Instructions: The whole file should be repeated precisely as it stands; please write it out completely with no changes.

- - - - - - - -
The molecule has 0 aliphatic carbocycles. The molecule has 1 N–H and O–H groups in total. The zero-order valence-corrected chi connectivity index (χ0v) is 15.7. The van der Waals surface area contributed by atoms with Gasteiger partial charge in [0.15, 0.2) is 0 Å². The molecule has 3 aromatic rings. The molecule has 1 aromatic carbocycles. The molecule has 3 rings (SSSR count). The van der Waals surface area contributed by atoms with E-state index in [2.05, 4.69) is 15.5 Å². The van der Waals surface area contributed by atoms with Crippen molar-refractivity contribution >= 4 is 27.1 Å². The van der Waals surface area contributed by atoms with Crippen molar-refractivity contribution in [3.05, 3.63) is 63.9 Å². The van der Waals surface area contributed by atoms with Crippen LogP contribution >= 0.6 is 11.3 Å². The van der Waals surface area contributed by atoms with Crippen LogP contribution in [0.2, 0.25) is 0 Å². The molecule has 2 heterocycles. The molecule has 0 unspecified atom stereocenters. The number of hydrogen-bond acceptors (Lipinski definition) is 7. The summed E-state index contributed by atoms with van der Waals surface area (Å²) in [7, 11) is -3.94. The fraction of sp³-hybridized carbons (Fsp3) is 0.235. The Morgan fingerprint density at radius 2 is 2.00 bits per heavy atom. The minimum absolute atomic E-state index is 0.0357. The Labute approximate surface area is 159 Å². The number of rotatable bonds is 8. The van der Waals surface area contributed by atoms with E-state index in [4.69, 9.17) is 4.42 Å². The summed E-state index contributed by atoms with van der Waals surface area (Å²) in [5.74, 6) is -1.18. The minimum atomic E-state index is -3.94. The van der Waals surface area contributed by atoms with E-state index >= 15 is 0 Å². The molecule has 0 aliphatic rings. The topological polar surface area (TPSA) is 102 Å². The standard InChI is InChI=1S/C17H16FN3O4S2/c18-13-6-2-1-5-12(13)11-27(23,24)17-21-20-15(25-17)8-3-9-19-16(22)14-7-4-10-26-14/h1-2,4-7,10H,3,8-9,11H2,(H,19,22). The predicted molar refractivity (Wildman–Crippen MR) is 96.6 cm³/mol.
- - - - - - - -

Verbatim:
The molecule has 0 aliphatic carbocycles. The molecule has 1 N–H and O–H groups in total. The zero-order valence-corrected chi connectivity index (χ0v) is 15.7. The van der Waals surface area contributed by atoms with Gasteiger partial charge in [0.15, 0.2) is 0 Å². The molecule has 3 aromatic rings. The molecule has 1 aromatic carbocycles. The molecule has 3 rings (SSSR count). The van der Waals surface area contributed by atoms with E-state index in [2.05, 4.69) is 15.5 Å². The van der Waals surface area contributed by atoms with Crippen molar-refractivity contribution >= 4 is 27.1 Å². The van der Waals surface area contributed by atoms with Crippen molar-refractivity contribution in [3.05, 3.63) is 63.9 Å². The van der Waals surface area contributed by atoms with Crippen LogP contribution >= 0.6 is 11.3 Å². The van der Waals surface area contributed by atoms with Crippen LogP contribution in [0.2, 0.25) is 0 Å². The molecule has 2 heterocycles. The molecule has 0 unspecified atom stereocenters. The number of hydrogen-bond acceptors (Lipinski definition) is 7. The summed E-state index contributed by atoms with van der Waals surface area (Å²) in [7, 11) is -3.94. The fraction of sp³-hybridized carbons (Fsp3) is 0.235. The Morgan fingerprint density at radius 2 is 2.00 bits per heavy atom. The minimum absolute atomic E-state index is 0.0357. The Labute approximate surface area is 159 Å². The number of rotatable bonds is 8. The van der Waals surface area contributed by atoms with E-state index in [4.69, 9.17) is 4.42 Å². The summed E-state index contributed by atoms with van der Waals surface area (Å²) in [5.74, 6) is -1.18. The minimum atomic E-state index is -3.94. The van der Waals surface area contributed by atoms with E-state index >= 15 is 0 Å². The molecule has 0 aliphatic rings. The topological polar surface area (TPSA) is 102 Å². The standard InChI is InChI=1S/C17H16FN3O4S2/c18-13-6-2-1-5-12(13)11-27(23,24)17-21-20-15(25-17)8-3-9-19-16(22)14-7-4-10-26-14/h1-2,4-7,10H,3,8-9,11H2,(H,19,22). The predicted molar refractivity (Wildman–Crippen MR) is 96.6 cm³/mol.